Kathmandu, January 21
The Ministry of Federal Affairs and Local Development has formulated the ‘Gender Responsive Budget Localisation Strategy’ for the implementation of gender equality and women empowerment programmes at the district, municipal and VDC level in an effective manner.
The gender responsive budget prioritises the selection of programmes on the basis of gender mainstreamisation, and equitable distribution of benefits derived therefrom.
“Though the budget is considered neutral in itself, the impacts it has on gender are not neutral. Therefore, the concept and implementation of gender responsive budget has been felt necessary for equal distribution of benefits to men and women,” read an excerpt of the strategy.
The investment to be made by the government and its partners should be led to the path of gender equality right from its source.
“This concept does not necessarily mean that women need budget separately to achieve the goal of gender equality but is a tool which ensures balanced participation of men and women in development activities for equal benefit-sharing,” says the strategy.
Gender responsive budget establishes the relationship between gender equality policy and micro finance policy, while ensuring integration of gender aspects.
It not only makes gender mainstreamisation meaningful but assists in reducing gender discrimination too. The MoFALD said the vision of this strategy is to contribute to build inclusive and equitable nation by ensuring equal rights of women.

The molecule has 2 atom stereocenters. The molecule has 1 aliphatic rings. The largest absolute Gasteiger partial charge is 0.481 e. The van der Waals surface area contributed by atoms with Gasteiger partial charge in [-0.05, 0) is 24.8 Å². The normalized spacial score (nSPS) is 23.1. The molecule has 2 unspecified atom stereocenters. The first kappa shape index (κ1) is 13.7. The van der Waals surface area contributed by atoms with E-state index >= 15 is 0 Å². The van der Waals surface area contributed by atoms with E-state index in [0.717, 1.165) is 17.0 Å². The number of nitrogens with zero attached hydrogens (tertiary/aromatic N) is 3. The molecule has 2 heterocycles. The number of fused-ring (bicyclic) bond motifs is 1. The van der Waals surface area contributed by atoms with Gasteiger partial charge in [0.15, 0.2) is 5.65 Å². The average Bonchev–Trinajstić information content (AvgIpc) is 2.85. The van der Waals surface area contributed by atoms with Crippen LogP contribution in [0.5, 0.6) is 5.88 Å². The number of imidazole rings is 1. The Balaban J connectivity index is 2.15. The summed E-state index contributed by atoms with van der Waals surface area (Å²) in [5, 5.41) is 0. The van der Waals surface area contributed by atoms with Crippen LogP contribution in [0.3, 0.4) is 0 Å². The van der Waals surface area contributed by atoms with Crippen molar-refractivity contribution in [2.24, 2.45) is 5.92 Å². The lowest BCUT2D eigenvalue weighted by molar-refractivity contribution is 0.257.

The MoFALD aims to increase minimum participation of women in formulation, implementation and evaluation of development programmes to 50 per cent within five years. It also carries the purpose of ensuring equal pay for equal work as there is a yawning wage gap between men and women.
The government has also provided for a provision of a five-member gender responsive budget committee at the ministerial level for the implementation of the strategy. There are also separate committees at the district level, and the municipal and the VDC level.
According to the strategy, the concerned authorities are supposed to take into account the present situation of the concerned area, available budget, programmes, and their outcome and impact before formulating gender responsive budget.
“If at least 50 per cent of women are benefited, it will be called direct gender responsive budget,” it said.
A version of this article appears in print on January 22, 2017 of The Himalayan Times.